Western Massasauga Rattlesnake
Overall population stable; genetically distinct populations at risk.
Federal and State Protections
Arizona Species of Greatest Conservation Need. Protected in Mexico under NOM-059-ECOL-2001.
Countries of Occurrence
States or Providence
Arizona, Colorado, Iowa, Kansas, Missouri, New Mexico, Oklahoma, Texas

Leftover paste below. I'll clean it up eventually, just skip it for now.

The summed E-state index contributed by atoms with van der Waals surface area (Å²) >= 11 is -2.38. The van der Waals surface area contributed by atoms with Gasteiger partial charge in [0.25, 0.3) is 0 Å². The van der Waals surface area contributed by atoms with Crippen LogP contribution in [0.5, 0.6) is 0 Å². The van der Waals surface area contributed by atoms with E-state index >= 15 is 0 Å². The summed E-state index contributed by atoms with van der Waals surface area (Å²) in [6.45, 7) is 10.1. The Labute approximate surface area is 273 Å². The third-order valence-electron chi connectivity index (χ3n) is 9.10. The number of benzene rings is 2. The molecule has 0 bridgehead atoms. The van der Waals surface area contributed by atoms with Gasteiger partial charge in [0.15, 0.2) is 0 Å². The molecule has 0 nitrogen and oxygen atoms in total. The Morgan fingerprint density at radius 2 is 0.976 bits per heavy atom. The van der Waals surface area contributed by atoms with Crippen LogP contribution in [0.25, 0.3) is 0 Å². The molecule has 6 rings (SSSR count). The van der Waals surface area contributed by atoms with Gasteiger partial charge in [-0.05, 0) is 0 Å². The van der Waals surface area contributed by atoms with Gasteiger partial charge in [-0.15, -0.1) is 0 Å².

This small rattlesnake occurs in the American midwest in wet meadows, marshes, and woodlands. The diet of the western massasauga consists primarily of mammals but also snakes, lizards, birds, and frogs. This rattlesnake is state-threatened in Nebraska and Missouri but is not currently listed as federally threatened. Their mating season is April, May, and briefly after summer. Fun fact: As a juvenile, the western massasauga rattlesnake has a caudal lure on its tail which is a bright greenish-yellow. They more commonly use that lure to attract frogs, not lizards, as prey when they are babies! In contrast, the desert massasauga in the American southwest uses its lure for lizards, not frogs!